Life in a tiny village

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It’s almost exactly a year since we placed our offer on this house, and committed to actually doing it; to leaving the city-living we’d always known, and moving out to somewhere sleepy, rural and green.
I remember being desperately excited, sure it would never really happen for us, but also, particularly in the small hours of the night, a little bit terrified.
A year on I thought I’d share my reality, for anyone harboring similar dreams & fears…

Up first. It's going to be a beautiful day. Happy wedding, @joelizabethmelia & @jamesmelia x

I can live without shops. In the city we’d been regular visitors to our local late-night Co-op. I wondered what would happen on those nights where we suddenly discovered – EMERGENCY – we were fresh out of soy sauce or pasta (or wine). The truth is, of course, we manage fine; we eat other things, we cook more creatively, we make things from scratch because it’s easier than getting in the car and driving out to buy them. (Except for the wine, which is always worth it.)
We still eat out. Because we were living in a rubbish part of the city, every decent pub, cafe or restaurant was a car ride away. This has actually slightly improved – we now have a couple of nice pubs within walking distance, providing you don’t mind the hills. We still order takeaway for delivery online, but the selection isn’t great and we have yet to find a decent Chinese. Health and budget wise, that might be a good thing overall.
It feels so much safer. Even in the pretty & quiet parts of Manchester, I was always aware of my vulnerability; my friends & I have endless tales of being harassed, followed, groped and mugged whilst growing up in a relatively safe and progressive city. Out here, I go walking after dark and feel safe in a way I’ve never known before – safe with the owls and the deer and the bats. They couldn’t fit in amongst the noise and smoke, either. I can let Orla run out of sight down a cobbled passageway and know that there’s nothing but a cat & a field around the corner waiting for her. I don’t worry all day about whether I remembered to lock the door; the phonebox library and egg-seller’s honesty box are respected and honored. Nobody steals your hanging baskets.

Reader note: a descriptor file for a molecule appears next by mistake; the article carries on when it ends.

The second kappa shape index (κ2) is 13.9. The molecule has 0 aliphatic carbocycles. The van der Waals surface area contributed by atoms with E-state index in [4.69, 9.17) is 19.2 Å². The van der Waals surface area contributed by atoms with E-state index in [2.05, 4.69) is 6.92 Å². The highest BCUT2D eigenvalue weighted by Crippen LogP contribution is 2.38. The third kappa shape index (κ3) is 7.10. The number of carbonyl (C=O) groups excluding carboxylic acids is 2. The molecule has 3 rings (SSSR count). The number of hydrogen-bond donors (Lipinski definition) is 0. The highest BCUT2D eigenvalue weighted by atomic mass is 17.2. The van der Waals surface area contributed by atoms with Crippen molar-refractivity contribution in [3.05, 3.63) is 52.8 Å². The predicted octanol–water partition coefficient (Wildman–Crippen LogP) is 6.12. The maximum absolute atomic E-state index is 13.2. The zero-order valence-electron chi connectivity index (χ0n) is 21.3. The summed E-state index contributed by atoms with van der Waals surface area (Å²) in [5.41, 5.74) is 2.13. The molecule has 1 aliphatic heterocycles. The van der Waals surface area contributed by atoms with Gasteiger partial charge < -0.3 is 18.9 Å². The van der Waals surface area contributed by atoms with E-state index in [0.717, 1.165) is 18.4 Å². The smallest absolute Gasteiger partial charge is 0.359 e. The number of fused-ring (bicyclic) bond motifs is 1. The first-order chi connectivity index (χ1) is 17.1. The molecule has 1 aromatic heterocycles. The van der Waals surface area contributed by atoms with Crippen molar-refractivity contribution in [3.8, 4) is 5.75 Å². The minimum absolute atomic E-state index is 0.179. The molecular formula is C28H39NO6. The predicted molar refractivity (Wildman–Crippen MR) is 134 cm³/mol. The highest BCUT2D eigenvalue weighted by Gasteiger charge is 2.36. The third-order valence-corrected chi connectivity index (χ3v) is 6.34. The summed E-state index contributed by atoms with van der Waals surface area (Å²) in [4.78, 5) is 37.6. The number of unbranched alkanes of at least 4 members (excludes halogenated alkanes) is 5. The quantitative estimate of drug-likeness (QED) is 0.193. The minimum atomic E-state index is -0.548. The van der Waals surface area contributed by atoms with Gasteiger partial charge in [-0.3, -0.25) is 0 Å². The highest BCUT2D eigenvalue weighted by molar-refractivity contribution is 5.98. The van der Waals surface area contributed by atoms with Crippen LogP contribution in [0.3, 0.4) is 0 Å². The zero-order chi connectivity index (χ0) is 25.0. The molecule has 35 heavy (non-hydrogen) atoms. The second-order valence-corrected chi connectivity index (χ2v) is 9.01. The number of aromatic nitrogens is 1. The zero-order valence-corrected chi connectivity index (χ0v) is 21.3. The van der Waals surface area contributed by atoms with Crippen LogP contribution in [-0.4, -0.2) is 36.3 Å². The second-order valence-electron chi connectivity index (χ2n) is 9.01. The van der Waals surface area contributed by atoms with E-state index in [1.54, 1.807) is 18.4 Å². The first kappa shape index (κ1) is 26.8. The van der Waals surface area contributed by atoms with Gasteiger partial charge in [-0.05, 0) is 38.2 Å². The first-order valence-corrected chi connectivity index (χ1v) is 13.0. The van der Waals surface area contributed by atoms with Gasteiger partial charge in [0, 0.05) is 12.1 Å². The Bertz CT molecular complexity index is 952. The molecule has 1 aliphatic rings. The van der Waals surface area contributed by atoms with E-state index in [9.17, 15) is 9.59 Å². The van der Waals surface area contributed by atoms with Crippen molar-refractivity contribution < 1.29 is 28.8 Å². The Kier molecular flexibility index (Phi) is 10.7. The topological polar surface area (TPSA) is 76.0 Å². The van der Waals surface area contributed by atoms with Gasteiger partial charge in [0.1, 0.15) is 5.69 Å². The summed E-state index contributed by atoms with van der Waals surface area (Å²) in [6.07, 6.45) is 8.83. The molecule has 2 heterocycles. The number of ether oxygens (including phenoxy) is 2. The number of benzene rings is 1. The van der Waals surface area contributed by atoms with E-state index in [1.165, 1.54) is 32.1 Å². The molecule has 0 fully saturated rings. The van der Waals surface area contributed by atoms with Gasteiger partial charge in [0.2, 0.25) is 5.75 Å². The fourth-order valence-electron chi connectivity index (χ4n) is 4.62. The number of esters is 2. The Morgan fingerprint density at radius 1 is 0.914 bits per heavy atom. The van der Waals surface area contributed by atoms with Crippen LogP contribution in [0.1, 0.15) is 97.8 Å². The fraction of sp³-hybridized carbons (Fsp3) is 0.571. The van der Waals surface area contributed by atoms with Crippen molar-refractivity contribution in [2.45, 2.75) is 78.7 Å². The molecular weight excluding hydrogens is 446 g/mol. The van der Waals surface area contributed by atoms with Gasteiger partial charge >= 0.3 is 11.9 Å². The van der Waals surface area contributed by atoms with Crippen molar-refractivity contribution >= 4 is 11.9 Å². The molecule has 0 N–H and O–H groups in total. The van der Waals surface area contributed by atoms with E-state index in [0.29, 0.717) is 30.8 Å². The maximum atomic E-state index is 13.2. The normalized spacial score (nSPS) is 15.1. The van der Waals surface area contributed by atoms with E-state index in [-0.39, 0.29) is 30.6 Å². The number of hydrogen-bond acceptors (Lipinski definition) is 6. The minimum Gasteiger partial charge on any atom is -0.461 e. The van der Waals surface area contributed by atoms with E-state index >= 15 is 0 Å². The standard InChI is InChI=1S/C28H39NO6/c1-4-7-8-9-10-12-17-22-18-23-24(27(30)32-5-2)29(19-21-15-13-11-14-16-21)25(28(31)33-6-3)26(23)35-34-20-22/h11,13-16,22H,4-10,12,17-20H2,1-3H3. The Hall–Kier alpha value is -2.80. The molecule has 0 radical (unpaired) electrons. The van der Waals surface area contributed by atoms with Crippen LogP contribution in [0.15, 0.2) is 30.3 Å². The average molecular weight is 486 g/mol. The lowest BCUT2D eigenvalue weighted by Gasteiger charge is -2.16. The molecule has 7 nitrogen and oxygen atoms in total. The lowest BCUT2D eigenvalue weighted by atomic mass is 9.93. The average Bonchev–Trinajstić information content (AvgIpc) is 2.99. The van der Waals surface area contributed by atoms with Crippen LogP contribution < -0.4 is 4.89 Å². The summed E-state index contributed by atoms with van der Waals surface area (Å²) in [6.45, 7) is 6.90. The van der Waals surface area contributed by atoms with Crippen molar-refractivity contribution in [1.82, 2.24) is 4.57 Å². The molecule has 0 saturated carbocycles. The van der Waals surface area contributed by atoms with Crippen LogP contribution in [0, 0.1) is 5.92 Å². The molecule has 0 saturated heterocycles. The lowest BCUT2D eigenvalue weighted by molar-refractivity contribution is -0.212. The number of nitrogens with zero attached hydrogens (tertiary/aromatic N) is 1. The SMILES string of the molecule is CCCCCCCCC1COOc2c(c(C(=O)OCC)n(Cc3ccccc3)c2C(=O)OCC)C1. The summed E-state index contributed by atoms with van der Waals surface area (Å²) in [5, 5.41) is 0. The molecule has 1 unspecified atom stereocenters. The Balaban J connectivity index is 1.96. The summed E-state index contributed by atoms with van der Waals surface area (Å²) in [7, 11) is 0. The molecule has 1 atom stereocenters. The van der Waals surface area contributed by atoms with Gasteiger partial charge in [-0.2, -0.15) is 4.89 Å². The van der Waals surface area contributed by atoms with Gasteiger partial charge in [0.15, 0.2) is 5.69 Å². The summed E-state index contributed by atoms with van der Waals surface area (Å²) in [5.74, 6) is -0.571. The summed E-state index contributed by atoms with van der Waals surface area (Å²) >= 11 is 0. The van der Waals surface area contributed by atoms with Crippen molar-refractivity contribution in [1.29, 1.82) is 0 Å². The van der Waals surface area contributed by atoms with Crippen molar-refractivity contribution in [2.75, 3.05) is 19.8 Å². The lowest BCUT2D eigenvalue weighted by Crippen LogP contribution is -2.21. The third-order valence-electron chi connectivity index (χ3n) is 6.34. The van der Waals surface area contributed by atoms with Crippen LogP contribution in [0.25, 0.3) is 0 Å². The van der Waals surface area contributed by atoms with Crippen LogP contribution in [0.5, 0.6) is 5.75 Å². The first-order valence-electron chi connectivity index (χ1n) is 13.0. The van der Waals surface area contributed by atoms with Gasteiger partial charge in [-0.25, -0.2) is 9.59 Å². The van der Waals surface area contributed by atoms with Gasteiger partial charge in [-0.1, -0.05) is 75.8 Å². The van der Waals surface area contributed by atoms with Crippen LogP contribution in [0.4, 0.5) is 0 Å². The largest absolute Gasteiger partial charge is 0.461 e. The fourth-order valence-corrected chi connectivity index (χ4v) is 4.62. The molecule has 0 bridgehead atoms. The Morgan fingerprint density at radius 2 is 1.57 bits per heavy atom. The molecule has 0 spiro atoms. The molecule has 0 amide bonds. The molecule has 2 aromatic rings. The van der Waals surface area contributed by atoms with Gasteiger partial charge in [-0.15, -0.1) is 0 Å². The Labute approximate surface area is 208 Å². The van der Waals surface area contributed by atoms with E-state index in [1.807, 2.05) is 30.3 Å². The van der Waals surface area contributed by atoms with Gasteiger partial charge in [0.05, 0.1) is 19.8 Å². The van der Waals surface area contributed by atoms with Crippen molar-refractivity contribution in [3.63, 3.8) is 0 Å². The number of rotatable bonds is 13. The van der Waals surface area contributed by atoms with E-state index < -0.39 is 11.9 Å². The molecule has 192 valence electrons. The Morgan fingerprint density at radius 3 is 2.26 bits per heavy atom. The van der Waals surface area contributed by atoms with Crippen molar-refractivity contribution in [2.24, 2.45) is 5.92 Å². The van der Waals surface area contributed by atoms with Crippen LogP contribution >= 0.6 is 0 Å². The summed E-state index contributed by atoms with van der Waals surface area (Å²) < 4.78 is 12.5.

The people are lovely. Mary, who lives a few houses away, bakes us apple pies, sneaks cakes into our kitchen and openly calls me her second daughter. The village mums are friendly and welcoming, and there are lots of creative, liberal, like-minded people we’re getting to know.

Some people are rude. The man who lives opposite threatened to kill my chicken. The owners of the nearest pub are like a caricature of insular Yorkshire pub owners, and very bad-tempered. When my car broke down outside, they wouldn’t let me use their phone to call my recovery service!
You get used to the commute. I worried about this more than anything – previously struggling to leave the house in time for my 20-minute city journey, the thought of over an hour with Orla in the car filled me with horror. It was a genuine surprise to find how quickly I got used to it; within a few weeks I was in the routine, and actually enjoying it! I’ve found a sneaky back route and the ultimate travel coffee cup, so my mornings with the road and my latest audiobook are actually pretty nice.
It’s good for the soul. It’s impossible to say it without resorting to cliches, but seeing the sky, watching the weather, lighting fires, digging snow, gathering wildflowers, running down hills… this is the stuff we were built to do, and it’s the closest I’ve ever been to a sense of peace in my body and mind.

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Do you dream of running away to the countryside, or is village life your idea of hell? Got any questions I haven’t answered here?